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Brain Diseases

Brain Diseases: Vascular (Blood Vessels) Conditions continued...

Brain aneurysm: An artery in the brain develops a weak area that swells like a balloon. A brain aneurysm rupture causes a stroke, due to bleeding. 

Subdural hematoma: Bleeding on the surface of the brain. A subdural hematoma may exert pressure on the brain, causing neurological problems. 

Epidural hematoma: Bleeding between the skull and tough (dura) lining of the brain. The bleeding is typically  from an artery, usually shortly after a head injury. Initial mild symptoms can progress rapidly to unconsciousness and death, if untreated. This is also referred to as an extradural hematoma. 

Intracerebral hemorrhage: Any bleeding inside the brain. 

Cerebral edema: Swelling of the brain tissue which can be due to different causes, including response to injury or electrolyte imbalances.


Brain Diseases: Autoimmune Conditions

Brain diseases linked to autoimmune conditions include: 

Vasculitis: An inflammation of the blood vessels of the brain. Confusion, seizures, headaches, and unconsciousness can result. 

Multiple sclerosis (MS): The immune system mistakenly attacks and damages the body's own nerves. Muscle spasm, fatigue, and weakness are symptoms. MS may occur in periodic attacks or be steadily progressive.

Brain Diseases: Neurodegenerative Conditions

Brain diseases linked to neurogenerative conditions include: 

Parkinson's disease: Nerves in a central area of the brain degenerate slowly, causing problems with movement and coordination. A tremor of the hands is a common early sign.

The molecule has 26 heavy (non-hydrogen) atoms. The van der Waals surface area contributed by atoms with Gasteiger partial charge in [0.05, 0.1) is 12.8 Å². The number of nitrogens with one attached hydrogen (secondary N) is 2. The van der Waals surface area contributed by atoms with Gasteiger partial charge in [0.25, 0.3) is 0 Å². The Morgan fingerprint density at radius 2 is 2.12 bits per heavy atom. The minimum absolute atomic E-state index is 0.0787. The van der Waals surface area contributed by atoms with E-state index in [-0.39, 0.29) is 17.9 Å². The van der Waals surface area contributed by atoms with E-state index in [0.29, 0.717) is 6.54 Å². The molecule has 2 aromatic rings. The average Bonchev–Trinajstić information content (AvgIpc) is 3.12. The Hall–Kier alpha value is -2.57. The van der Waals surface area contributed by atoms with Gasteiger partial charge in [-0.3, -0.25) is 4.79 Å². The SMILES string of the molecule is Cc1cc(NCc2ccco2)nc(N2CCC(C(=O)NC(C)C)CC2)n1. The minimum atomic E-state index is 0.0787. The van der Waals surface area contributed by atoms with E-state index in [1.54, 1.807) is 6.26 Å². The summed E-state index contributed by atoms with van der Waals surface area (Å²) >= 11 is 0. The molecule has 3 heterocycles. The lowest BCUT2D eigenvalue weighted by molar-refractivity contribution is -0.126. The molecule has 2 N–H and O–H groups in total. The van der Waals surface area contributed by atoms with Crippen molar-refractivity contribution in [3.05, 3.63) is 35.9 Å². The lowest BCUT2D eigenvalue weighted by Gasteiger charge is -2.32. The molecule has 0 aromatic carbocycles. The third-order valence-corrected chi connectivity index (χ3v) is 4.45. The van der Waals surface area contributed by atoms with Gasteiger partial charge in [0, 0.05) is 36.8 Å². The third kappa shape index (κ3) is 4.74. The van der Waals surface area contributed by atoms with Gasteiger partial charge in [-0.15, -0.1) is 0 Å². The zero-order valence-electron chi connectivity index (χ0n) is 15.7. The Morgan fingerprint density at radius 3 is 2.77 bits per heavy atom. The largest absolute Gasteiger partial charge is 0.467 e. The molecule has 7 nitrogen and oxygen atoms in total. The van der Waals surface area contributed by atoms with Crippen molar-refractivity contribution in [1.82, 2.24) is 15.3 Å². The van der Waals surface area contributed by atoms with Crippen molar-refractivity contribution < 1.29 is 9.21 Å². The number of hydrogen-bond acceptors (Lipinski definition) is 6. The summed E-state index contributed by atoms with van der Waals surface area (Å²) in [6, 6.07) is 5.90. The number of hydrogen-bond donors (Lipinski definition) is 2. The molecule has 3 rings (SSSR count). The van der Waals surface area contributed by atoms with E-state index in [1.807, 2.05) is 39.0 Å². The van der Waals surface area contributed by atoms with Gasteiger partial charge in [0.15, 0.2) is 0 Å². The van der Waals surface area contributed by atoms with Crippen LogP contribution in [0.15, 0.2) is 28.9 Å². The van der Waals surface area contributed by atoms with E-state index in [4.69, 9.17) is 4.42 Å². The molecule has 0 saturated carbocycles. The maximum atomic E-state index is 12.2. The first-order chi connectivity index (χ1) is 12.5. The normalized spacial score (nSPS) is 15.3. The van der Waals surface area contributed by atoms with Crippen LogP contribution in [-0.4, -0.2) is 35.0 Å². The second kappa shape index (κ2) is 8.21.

Huntington's disease: An inherited nerve disorder that affects the brain. Dementia and difficulty controlling movements (chorea) are its symptoms. 

Pick's disease (frontotemporal dementia): Over years, large areas of nerves at the front and sides of the brain are destroyed, due to buildup of an abnormal protein. Personality changes, inappropriate behavior, and loss of memory and intellectual ability are symptoms. Pick's disease is steadily progressive. 

Amyotrophic lateral sclerosis (ALS): ALS is also called Lou Gehrig's disease. In ALS, nerves controlling muscle function are steadily destroyed. ALS steadily progresses to paralysis and inability to breathe without mechanical assistance. Cognitive function is generally not affected. 

Dementia: A decline in cognitive function, due to death or malfunction of nerve cells in the brain. Conditions in which nerves in the brain degenerate, as well as alcohol abuse and strokes, can cause dementia. 

Alzheimer's disease: For unclear reasons, nerves in certain brain areas degenerate, causing progressive loss of memory and mental function. The buildup of abnormal tissue in brain areas -- often called tangles and plaques -- is believed to contribute to the disease. Alzheimer's disease is the most common form of dementia.

WebMD Medical Reference

Reviewed by Varnada Karriem-Norwood, MD on October 25, 2012

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